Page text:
Health & Medicine

Master a free throw during March Madness

Kyle Macy, who played three seasons at Kentucky, 1977-80, set UK's single-season free-throw percentage record of 0.912 percent in his last year.
Kyle Macy, who played three seasons at Kentucky, 1977-80, set UK's single-season free-throw percentage record of 0.912 percent in his last year.

Anyone who has ever played basketball, from the smallest shooter to the guys at the highest level of the NBA, has a theory about what goes into creating the musical "swisssh" of a well-executed free throw.

A dunk might require God-given abilities; a layup, technical skills that not everyone can grasp; but the free throw?

"You can definitely improve your free throw if you are ready to shoot the right way," said Kyle Macy, the former University of Kentucky Wildcat who holds the school's single-season record for highest free-throw percentage at .912.

This season, UK guard Doron Lamb has the team's highest free-throw percentage, .847.

If you learn some basic skills and practice, practice, practice, it's a shot most people can improve on. (Except, of course, former NBA great-turned- commentator Shaquille O'Neal, who never seemed to tame the free throw consistently. Thus the term hack-a-Shaq, but we digress.)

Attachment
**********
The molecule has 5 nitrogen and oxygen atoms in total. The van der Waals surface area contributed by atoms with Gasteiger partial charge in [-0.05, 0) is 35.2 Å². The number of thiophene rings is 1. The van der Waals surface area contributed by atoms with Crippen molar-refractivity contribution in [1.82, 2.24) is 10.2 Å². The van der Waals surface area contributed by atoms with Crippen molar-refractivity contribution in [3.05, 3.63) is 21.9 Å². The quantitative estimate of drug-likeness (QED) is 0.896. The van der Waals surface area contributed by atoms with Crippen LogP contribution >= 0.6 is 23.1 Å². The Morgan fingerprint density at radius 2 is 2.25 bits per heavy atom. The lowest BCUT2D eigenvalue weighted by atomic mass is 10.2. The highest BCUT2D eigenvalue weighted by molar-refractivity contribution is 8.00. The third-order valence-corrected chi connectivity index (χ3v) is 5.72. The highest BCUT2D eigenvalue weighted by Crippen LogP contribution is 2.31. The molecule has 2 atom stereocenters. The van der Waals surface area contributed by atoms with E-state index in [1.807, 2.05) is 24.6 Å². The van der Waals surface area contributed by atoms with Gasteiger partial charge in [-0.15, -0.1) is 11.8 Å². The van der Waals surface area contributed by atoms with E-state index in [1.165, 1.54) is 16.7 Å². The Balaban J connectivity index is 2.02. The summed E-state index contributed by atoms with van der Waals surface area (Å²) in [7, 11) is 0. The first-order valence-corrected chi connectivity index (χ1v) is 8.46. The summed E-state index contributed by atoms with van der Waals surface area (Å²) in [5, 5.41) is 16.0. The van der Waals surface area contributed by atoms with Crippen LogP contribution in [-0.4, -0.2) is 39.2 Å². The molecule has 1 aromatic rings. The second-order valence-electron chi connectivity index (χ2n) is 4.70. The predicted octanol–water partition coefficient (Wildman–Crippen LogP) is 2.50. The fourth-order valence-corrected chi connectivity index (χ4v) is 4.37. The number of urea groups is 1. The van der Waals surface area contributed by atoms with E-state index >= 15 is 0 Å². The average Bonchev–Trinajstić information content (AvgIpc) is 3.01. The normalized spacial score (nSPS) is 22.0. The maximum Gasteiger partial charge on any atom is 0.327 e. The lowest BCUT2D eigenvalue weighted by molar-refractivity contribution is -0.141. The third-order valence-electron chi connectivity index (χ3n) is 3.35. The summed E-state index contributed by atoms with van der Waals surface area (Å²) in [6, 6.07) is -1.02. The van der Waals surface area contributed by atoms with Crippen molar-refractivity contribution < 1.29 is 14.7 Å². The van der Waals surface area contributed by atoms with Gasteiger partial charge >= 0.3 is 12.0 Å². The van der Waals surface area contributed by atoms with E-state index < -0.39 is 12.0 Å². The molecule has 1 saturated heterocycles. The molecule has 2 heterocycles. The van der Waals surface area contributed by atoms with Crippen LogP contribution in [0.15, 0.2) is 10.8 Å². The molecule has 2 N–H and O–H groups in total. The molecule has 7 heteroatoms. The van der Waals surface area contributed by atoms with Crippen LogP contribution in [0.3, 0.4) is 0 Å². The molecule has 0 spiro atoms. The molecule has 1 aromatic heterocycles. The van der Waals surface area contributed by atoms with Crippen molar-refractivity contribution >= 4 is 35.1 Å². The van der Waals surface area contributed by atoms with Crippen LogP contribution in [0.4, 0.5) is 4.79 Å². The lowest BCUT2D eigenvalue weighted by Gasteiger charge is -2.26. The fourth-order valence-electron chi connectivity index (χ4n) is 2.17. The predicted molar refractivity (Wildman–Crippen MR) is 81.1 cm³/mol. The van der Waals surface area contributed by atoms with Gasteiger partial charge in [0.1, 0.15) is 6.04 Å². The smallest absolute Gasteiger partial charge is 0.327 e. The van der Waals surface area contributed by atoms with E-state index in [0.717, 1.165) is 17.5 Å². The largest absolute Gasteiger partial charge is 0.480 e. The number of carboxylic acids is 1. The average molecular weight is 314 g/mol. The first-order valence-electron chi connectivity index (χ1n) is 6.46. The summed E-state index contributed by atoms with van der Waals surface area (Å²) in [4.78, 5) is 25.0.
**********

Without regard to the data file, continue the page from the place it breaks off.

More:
It is March, and that means madness in Kentucky. It also means it's time for everyone with a basket nailed to a barn to work on the game we hold sacred.

"It's part of being a Kentuckian. It's in our blood," said Cody Swords, a Paris native and former Transylvania University basketball player who now helps kids hone their basketball skills — and other things — as sports and special-needs coordinator for the YMCA of Central Kentucky.

What makes a great free throw shooter?

Gary Shaffer has earned the name Dr. Free Throw as a teacher/coach at Lexington's Kentucky Basketball Academy. He said he used to be "a really terrible free-throw shooter."

Shaffer, who now can make about 95 free throws out of 100 on a good day, said he has studied elite shooters at all levels. Focus and practice are the keys, he said.

"Repetition is the mother's milk of being better at any sport," he said.

Macy, part of UK's national championship team in 1978, has probably one of the best-known free throw rituals in the commonwealth. His father taught him the fundamentals of the game and encouraged concentration at the free throw line, he said. Macy's free-throw routine — touching his sock before hoisting the ball — filled that bill and helped dry off his hands.

Maintaining proper alignment is one of the keys to improving your free throw, said Macy, right. He also said people underestimate the need to use the power of their legs when shooting and completing the proper follow-through.

Not to mention practice.

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